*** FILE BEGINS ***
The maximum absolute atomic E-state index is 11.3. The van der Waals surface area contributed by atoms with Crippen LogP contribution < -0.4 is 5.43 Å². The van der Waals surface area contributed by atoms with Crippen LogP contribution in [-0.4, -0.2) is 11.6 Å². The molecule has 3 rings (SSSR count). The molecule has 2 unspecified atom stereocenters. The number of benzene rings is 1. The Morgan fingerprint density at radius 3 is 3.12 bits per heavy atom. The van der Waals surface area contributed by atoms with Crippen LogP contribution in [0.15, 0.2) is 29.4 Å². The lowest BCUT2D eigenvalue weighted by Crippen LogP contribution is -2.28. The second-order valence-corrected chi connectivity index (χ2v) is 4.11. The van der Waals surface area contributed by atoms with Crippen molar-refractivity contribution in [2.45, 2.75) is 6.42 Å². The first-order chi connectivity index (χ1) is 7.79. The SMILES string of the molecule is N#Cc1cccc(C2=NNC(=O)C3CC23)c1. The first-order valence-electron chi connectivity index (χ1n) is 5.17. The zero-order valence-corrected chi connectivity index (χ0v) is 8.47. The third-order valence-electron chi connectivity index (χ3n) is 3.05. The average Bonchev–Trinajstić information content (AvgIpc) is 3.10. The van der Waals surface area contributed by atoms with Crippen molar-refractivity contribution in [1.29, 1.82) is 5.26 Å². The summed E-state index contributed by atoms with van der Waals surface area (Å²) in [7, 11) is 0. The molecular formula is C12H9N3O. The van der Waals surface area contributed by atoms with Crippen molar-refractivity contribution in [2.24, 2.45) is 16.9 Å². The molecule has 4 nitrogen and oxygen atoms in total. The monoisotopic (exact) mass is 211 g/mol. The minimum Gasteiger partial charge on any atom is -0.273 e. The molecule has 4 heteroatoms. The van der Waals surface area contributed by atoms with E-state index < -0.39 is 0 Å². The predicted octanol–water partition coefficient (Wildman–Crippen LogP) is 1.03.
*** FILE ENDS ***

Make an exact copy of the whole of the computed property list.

The maximum absolute atomic E-state index is 11.3. The van der Waals surface area contributed by atoms with Crippen LogP contribution < -0.4 is 5.43 Å². The van der Waals surface area contributed by atoms with Crippen LogP contribution in [-0.4, -0.2) is 11.6 Å². The molecule has 3 rings (SSSR count). The molecule has 2 unspecified atom stereocenters. The number of benzene rings is 1. The Morgan fingerprint density at radius 3 is 3.12 bits per heavy atom. The van der Waals surface area contributed by atoms with Crippen LogP contribution in [0.15, 0.2) is 29.4 Å². The lowest BCUT2D eigenvalue weighted by Crippen LogP contribution is -2.28. The second-order valence-corrected chi connectivity index (χ2v) is 4.11. The van der Waals surface area contributed by atoms with Crippen molar-refractivity contribution in [2.45, 2.75) is 6.42 Å². The first-order chi connectivity index (χ1) is 7.79. The SMILES string of the molecule is N#Cc1cccc(C2=NNC(=O)C3CC23)c1. The first-order valence-electron chi connectivity index (χ1n) is 5.17. The zero-order valence-corrected chi connectivity index (χ0v) is 8.47. The third-order valence-electron chi connectivity index (χ3n) is 3.05. The average Bonchev–Trinajstić information content (AvgIpc) is 3.10. The van der Waals surface area contributed by atoms with Crippen molar-refractivity contribution in [1.29, 1.82) is 5.26 Å². The summed E-state index contributed by atoms with van der Waals surface area (Å²) in [7, 11) is 0. The molecular formula is C12H9N3O. The van der Waals surface area contributed by atoms with Crippen molar-refractivity contribution in [2.24, 2.45) is 16.9 Å². The molecule has 4 nitrogen and oxygen atoms in total. The monoisotopic (exact) mass is 211 g/mol. The minimum Gasteiger partial charge on any atom is -0.273 e. The molecule has 4 heteroatoms. The van der Waals surface area contributed by atoms with E-state index < -0.39 is 0 Å². The predicted octanol–water partition coefficient (Wildman–Crippen LogP) is 1.03.